As today marks the 208th anniversary of Lord Horatio Nelson’s naval victory at Trafalgar, we have chosen a parliamentarian with a notable naval career as our MP of the Month.
George Henry Seymour (1818-69), MP for County Antrim, 1865-9, was the scion of a distinguished line of seafarers. His grandfather, Lord Hugh Seymour (1759-1801), his father, Sir George Francis Seymour (1787-1870), and his father-in-law, Sir George Cranfield Berkeley (1753-1818), were all admirals of the royal navy. He himself entered the service at the age of twelve in 1831. He served in the East Indies and China before commanding the Cumberland, his father’s flagship at the North American and West Indies station, and captaining the Pembroke in the Baltic during the war with Russia.
Seymour’s father had served as a naval aide-de-camp to William IV and had been Master of the Robes from 1830-7, and Seymour himself became a favourite of the royal family. He was chosen to command the squadron that took the Prince of Wales to North America in 1860, and in January 1862 was appointed as captain of the royal steam yacht, Victoria and Albert. While in this post Seymour did more than simply ferry the royal family across the Solent to Osborne House. In September 1862 he conveyed the Queen to the Continent for her visit to the King of Denmark, and in March 1863 was given the important task of bringing the Danish Princess Alexandra to England for her wedding to the Prince of Wales.
Seymour would have been well aware of the diplomatic difficulties surrounding the marriage, given the heightened tension between Denmark and the German states over the province of Schleswig-Holstein. In January 1861 Seymour’s sister, Laura Williamina, had married Prince Victor of Hohenlohe-Langenburg, with whom Seymour had served on the Cumberland, and who had taken the title of Count Gleichen upon his marriage. Gleichen was a nephew of the Queen, his mother, Princess Feodora of Leiningen, having been Victoria’s half-sister. However, in 1856 Gleichen’s sister, Princess Adelheid, had married Frederick Christian Augustus, prince hereditary of Schleswig-Holstein-Sonderburg-Augustenburg, thus making Seymour a relative by marriage to the pretender to the threatened Danish province.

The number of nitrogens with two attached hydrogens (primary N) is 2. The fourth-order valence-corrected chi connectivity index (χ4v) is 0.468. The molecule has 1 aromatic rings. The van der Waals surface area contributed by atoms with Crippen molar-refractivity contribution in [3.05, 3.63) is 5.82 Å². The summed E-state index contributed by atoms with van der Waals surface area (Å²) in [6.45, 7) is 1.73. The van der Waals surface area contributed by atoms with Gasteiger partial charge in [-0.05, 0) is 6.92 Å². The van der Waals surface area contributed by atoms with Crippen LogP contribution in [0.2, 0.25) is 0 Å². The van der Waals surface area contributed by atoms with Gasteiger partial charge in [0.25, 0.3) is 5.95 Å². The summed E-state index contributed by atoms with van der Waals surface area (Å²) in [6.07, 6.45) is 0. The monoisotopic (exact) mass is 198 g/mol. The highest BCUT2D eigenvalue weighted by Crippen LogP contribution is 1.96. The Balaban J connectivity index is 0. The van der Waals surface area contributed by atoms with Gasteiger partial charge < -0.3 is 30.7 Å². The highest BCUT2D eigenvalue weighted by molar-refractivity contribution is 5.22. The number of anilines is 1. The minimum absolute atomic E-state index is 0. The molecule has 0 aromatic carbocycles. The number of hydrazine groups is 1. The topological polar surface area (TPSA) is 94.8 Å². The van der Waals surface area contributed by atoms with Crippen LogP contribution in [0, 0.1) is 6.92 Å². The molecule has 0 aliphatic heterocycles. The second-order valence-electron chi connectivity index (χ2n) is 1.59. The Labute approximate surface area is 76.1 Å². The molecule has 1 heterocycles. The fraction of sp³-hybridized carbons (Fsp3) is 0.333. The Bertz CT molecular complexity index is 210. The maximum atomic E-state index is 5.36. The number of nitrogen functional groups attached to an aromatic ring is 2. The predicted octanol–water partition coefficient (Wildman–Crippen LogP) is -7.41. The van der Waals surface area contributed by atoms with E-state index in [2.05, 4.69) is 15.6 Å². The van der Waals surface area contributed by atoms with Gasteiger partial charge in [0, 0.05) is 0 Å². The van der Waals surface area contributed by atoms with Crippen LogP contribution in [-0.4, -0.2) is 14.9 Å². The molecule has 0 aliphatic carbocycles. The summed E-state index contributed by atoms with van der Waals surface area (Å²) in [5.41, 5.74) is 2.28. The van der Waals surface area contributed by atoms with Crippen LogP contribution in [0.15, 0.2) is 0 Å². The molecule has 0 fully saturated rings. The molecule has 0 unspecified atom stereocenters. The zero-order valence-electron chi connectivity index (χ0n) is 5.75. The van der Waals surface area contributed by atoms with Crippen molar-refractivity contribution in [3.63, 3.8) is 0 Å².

His head presumably reeling with the ramifications of these dynastic entanglements, Seymour conveyed his elder brother, Francis George Henry Seymour, who, as equerry to the queen, had been despatched to Brussels to conduct Alexandra to England. On 7 March 1863 the Victoria and Albert passed up the Thames to Gravesend where the Prince of Wales received his future bride. The task accomplished, Seymour was soon afterwards made a rear-admiral, making him the youngest officer then of that rank.
Seymour was by now a member of the Prince of Wales’s circle and was a frequent visitor to Sandringham, perhaps being regarded by the Queen as a trusted and stable influence on her often wayward son. He also had political ambitions and in 1865 took advantage of his family ties to the Marquess of Hertford to stand as a Conservative for County Antrim, where the family held the most valuable estate in Ulster and exerted considerable political influence. Returned without opposition, in the Commons Seymour directed his attention largely to naval matters, opposing reforms such as the abolition of the rank of ship’s master and the compulsory retirement of naval officers. He was appointed a junior Lord of the Admiralty in July 1866, and was promoted to vice-admiral three years later. By this time, however, the ‘fatal seeds’ sown during his service in the tropics had begun to bear ‘their bitter fruit’, and he died shortly afterwards. His parliamentary seat was taken by his nephew, Hugh de Grey Seymour, Earl of Yarmouth.